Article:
New procurement rules ‘may increase private provision in NHS’, says DH

Posted on November 24, 2009. Filed under: News stories | Tags: , |

Pulse | By Nigel Praities | 24 November 2009

Switching to the NHS being the ‘preferred provider’ may increase private provision in the health service rather than reduce it, says a DH spokesperson.

The claims come after newspaper reports of a backlash from business leaders and politicians against the Government’s decision to issue strict new guidelines to PCTs about the use of private providers.

Health secretary Andy Burnham first revealed in September that under-performing NHS providers would be given ‘at least two chances’ to improve before turning to alternative providers.

Ministers have denied this is a U-turn in policy, but the change has prompted criticism from former minister Alan Milburn and the CBI, according to The Times newspaper today.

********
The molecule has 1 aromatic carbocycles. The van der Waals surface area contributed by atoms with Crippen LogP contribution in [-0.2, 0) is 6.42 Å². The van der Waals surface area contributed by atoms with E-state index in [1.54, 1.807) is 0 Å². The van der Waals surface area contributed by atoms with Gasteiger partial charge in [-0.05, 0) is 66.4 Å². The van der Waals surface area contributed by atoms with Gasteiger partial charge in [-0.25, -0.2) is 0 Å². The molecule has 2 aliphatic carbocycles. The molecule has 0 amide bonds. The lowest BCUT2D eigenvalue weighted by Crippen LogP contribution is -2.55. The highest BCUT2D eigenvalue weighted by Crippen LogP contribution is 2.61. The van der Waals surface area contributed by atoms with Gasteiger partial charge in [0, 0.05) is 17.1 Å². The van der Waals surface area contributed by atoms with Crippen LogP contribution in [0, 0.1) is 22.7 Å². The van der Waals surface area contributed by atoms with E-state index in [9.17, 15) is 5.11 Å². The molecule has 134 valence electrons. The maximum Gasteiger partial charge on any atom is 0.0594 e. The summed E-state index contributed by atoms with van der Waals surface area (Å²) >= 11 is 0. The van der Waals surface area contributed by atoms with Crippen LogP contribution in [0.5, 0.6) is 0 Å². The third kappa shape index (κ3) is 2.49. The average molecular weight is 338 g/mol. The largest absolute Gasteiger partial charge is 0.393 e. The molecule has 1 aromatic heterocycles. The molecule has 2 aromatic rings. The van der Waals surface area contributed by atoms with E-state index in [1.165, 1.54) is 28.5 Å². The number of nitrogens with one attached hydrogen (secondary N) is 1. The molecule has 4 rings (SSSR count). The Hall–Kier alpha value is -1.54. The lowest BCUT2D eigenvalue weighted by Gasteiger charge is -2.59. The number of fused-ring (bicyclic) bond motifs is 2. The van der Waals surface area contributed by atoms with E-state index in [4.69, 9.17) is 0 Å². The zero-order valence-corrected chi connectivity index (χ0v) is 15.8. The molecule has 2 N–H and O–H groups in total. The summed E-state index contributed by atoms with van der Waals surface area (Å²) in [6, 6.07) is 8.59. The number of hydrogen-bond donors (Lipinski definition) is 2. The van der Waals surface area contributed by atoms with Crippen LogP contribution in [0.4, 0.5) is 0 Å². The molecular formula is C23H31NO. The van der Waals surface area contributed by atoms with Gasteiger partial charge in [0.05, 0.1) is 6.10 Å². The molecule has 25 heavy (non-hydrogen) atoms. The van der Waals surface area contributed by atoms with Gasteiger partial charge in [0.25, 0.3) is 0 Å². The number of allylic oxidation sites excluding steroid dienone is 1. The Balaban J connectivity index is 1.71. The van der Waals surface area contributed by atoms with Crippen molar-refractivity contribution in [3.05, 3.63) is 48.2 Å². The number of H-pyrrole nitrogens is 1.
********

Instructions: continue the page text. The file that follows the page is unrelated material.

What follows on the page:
A Department of Health spokesperson would not comment on the existence of new guidelines for PCTs, but said where existing NHS services are delivering a good standard of care for patients there was ‘no need to look to the market.‘

‘Where Primary Care Trusts are commissioning new services, then we expect them to engage with a range of potential providers before deciding whether to issue an open tender.

‘These decisions will be made locally and we will not choose to exclude either NHS or private providers on grounds of ideology – quality and what is best for patients must always come first. This could well mean more private provision, not less,’ he added.

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